A ninth consecutive winning season is already secured, a 90-win campaign is a mere formality, and 100 wins looks more and more likely. So what’s left for these Philadelphia Phillies?
A little fine tuning, that’s what.
The goal for the rest of the regular season is clear: Stay healthy and secure the best record in the National League.
Ignore what head-to-head history or gut tells you, the Phillies would much rather play whatever weakling comes out of the NL West than the presumptive NL Central champs from Milwaukee. First place in the division would all but guarantee a showdown with the Diamondbacks or Giants.
After that it’s a crap-shoot; so if I’m the Phillies I do what I can while the sample size is still big.
With that goal in mind, let’s look at the five key areas of concern as the Fightin' Phils wind their way toward October.
If it’s not Chase Utley, it’s Placido Polanco. If it’s not Polanco, it’s Jimmy Rollins. Even the typically sturdy Ryan Howard limped a bit this past week. When all four of those guys are healthy, the Phillies have a productive infield.
Problem is all four have rarely played together. With Rollins now out until September with a groin strain, one has to entertain the idea that either Wilson Valdez or Michael Martinez will see significant action in the playoffs.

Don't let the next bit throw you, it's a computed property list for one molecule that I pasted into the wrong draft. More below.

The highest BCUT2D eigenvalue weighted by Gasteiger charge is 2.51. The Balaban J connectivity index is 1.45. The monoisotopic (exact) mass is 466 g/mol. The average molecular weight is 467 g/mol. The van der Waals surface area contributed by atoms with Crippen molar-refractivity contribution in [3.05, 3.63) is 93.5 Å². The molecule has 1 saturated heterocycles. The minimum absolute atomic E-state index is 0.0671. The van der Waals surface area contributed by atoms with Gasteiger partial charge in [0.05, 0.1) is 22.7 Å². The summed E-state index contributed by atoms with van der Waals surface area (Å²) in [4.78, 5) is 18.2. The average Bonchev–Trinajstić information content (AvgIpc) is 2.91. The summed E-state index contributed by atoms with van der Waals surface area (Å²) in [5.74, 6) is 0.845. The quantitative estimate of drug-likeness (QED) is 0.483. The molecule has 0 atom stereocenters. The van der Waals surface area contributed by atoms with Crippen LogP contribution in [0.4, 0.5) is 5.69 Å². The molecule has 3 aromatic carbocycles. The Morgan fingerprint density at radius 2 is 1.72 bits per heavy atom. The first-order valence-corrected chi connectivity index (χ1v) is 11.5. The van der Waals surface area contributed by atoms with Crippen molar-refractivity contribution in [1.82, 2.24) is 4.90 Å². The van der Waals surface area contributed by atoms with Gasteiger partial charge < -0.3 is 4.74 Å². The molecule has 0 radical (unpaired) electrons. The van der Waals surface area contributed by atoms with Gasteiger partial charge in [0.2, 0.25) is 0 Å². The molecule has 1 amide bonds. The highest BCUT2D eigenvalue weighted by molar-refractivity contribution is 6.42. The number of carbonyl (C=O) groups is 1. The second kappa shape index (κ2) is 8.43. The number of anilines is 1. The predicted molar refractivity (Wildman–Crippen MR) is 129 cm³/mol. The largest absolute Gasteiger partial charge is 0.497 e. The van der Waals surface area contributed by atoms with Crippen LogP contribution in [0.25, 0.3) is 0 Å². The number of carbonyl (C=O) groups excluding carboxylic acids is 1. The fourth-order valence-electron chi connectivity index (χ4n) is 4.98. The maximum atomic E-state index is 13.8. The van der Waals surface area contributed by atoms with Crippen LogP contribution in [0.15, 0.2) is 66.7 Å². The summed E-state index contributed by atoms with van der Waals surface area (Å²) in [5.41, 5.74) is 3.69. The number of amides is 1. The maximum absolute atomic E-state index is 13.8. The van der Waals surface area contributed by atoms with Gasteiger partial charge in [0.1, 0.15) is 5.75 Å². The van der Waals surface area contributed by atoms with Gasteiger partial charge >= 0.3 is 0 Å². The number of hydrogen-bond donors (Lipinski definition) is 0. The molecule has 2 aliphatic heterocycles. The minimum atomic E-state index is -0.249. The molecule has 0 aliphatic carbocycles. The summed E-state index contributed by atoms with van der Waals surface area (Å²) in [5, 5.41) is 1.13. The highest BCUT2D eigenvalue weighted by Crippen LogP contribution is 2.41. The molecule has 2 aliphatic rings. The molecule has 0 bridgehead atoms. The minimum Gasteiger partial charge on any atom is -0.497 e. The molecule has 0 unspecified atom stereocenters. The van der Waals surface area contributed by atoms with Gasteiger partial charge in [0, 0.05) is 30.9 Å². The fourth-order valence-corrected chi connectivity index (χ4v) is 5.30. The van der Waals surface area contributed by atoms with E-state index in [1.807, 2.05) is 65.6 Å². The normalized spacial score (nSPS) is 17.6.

No offense to either of those two, but that’s not an appetizing proposition. Sure, we can admire their scrap and hustle, but combined the duo have accumulated a -0.7 WAR (wins above replacement) in their 420 plate appearance. Don’t fall in love with the rare pleasant surprise, neither is a big league quality player at any one given position.
Their value is in their utility, and if either started a playoff game they would most likely be the worst player on the diamond.
The Phillies’ infield is a strength when it’s at full capacity, but the unit certainly lacks depth.
I hate to cite small sample sizes, but the evidence grows more convincing by the day: John Mayberry, Jr. can play. Even when he’s not getting hits in bunches, his raw power and defensive prowess make him a valuable addition to the Phillies lineup.
Also, the stats smile favorably on the young outfielder. Mayberry leads the entire team in ABs per HR, setting a pace nearly 11 ABs better than fellow corner outfielder Raul Ibanez. Mayberry’s .270 average is a bit of surprise, subject to regression sooner or later, but his power is nothing new.
He averaged a HR per 23 ABs over his minor league career, and a player’s HR numbers tend to peak in the major leagues.